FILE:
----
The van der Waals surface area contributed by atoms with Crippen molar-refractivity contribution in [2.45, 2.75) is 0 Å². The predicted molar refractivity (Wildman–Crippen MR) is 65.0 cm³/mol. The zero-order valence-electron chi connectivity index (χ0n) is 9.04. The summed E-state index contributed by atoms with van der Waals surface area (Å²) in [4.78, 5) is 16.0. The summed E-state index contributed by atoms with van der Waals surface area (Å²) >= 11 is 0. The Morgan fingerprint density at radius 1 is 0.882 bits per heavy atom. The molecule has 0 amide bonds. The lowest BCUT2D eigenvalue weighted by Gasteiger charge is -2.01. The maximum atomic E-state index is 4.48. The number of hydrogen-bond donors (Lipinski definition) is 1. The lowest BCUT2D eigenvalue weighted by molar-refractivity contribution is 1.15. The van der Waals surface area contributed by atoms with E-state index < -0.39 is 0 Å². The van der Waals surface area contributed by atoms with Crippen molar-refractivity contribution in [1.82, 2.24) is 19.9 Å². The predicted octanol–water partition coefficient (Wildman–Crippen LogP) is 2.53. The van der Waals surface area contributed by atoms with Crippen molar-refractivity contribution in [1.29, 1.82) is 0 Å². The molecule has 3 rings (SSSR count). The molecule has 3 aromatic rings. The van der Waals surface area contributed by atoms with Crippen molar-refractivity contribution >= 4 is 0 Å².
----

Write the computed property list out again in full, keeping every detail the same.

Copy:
The van der Waals surface area contributed by atoms with Crippen molar-refractivity contribution in [2.45, 2.75) is 0 Å². The predicted molar refractivity (Wildman–Crippen MR) is 65.0 cm³/mol. The zero-order valence-electron chi connectivity index (χ0n) is 9.04. The summed E-state index contributed by atoms with van der Waals surface area (Å²) in [4.78, 5) is 16.0. The summed E-state index contributed by atoms with van der Waals surface area (Å²) >= 11 is 0. The Morgan fingerprint density at radius 1 is 0.882 bits per heavy atom. The molecule has 0 amide bonds. The lowest BCUT2D eigenvalue weighted by Gasteiger charge is -2.01. The maximum atomic E-state index is 4.48. The number of hydrogen-bond donors (Lipinski definition) is 1. The lowest BCUT2D eigenvalue weighted by molar-refractivity contribution is 1.15. The van der Waals surface area contributed by atoms with E-state index < -0.39 is 0 Å². The van der Waals surface area contributed by atoms with Crippen molar-refractivity contribution in [1.82, 2.24) is 19.9 Å². The predicted octanol–water partition coefficient (Wildman–Crippen LogP) is 2.53. The van der Waals surface area contributed by atoms with Crippen molar-refractivity contribution in [1.29, 1.82) is 0 Å². The molecule has 3 rings (SSSR count). The molecule has 3 aromatic rings. The van der Waals surface area contributed by atoms with Crippen molar-refractivity contribution >= 4 is 0 Å².